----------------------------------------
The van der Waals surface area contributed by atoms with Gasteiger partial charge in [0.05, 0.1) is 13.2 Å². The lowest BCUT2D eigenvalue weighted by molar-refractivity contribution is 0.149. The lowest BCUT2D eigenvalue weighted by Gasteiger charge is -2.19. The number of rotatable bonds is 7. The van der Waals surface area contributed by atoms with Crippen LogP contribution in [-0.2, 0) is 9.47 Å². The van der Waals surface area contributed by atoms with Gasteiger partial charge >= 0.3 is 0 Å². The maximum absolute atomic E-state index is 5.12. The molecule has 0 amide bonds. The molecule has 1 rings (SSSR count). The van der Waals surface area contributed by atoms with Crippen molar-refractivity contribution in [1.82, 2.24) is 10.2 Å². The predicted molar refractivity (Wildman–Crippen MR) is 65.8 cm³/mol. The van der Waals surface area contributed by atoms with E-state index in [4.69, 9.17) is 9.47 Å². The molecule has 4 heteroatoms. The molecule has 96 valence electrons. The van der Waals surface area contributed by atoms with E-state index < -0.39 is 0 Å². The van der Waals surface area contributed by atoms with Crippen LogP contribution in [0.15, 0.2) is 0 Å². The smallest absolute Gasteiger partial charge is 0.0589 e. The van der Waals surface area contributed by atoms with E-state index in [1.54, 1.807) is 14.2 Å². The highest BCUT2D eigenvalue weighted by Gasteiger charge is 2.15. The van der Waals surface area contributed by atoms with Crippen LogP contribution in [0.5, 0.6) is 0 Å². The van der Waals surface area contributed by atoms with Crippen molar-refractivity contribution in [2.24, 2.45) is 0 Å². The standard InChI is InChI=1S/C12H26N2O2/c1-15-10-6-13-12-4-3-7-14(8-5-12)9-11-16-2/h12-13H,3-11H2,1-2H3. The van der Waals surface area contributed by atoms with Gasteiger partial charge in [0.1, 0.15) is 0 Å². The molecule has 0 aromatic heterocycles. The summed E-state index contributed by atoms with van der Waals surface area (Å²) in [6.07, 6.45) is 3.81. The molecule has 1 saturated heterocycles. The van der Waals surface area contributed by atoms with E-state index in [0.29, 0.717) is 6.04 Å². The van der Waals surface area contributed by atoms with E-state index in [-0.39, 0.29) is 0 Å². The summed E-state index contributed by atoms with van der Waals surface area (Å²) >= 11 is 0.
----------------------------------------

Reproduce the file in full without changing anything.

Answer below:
The van der Waals surface area contributed by atoms with Gasteiger partial charge in [0.05, 0.1) is 13.2 Å². The lowest BCUT2D eigenvalue weighted by molar-refractivity contribution is 0.149. The lowest BCUT2D eigenvalue weighted by Gasteiger charge is -2.19. The number of rotatable bonds is 7. The van der Waals surface area contributed by atoms with Crippen LogP contribution in [-0.2, 0) is 9.47 Å². The van der Waals surface area contributed by atoms with Gasteiger partial charge >= 0.3 is 0 Å². The maximum absolute atomic E-state index is 5.12. The molecule has 0 amide bonds. The molecule has 1 rings (SSSR count). The van der Waals surface area contributed by atoms with Crippen molar-refractivity contribution in [1.82, 2.24) is 10.2 Å². The predicted molar refractivity (Wildman–Crippen MR) is 65.8 cm³/mol. The van der Waals surface area contributed by atoms with E-state index in [4.69, 9.17) is 9.47 Å². The molecule has 4 heteroatoms. The molecule has 96 valence electrons. The van der Waals surface area contributed by atoms with E-state index < -0.39 is 0 Å². The van der Waals surface area contributed by atoms with Crippen LogP contribution in [0.15, 0.2) is 0 Å². The smallest absolute Gasteiger partial charge is 0.0589 e. The van der Waals surface area contributed by atoms with E-state index in [1.54, 1.807) is 14.2 Å². The highest BCUT2D eigenvalue weighted by Gasteiger charge is 2.15. The van der Waals surface area contributed by atoms with Crippen LogP contribution in [0.5, 0.6) is 0 Å². The van der Waals surface area contributed by atoms with Crippen molar-refractivity contribution in [2.24, 2.45) is 0 Å². The standard InChI is InChI=1S/C12H26N2O2/c1-15-10-6-13-12-4-3-7-14(8-5-12)9-11-16-2/h12-13H,3-11H2,1-2H3. The van der Waals surface area contributed by atoms with Gasteiger partial charge in [0.1, 0.15) is 0 Å². The molecule has 0 aromatic heterocycles. The summed E-state index contributed by atoms with van der Waals surface area (Å²) in [6.07, 6.45) is 3.81. The molecule has 1 saturated heterocycles. The van der Waals surface area contributed by atoms with E-state index in [0.29, 0.717) is 6.04 Å². The van der Waals surface area contributed by atoms with E-state index in [-0.39, 0.29) is 0 Å². The summed E-state index contributed by atoms with van der Waals surface area (Å²) >= 11 is 0.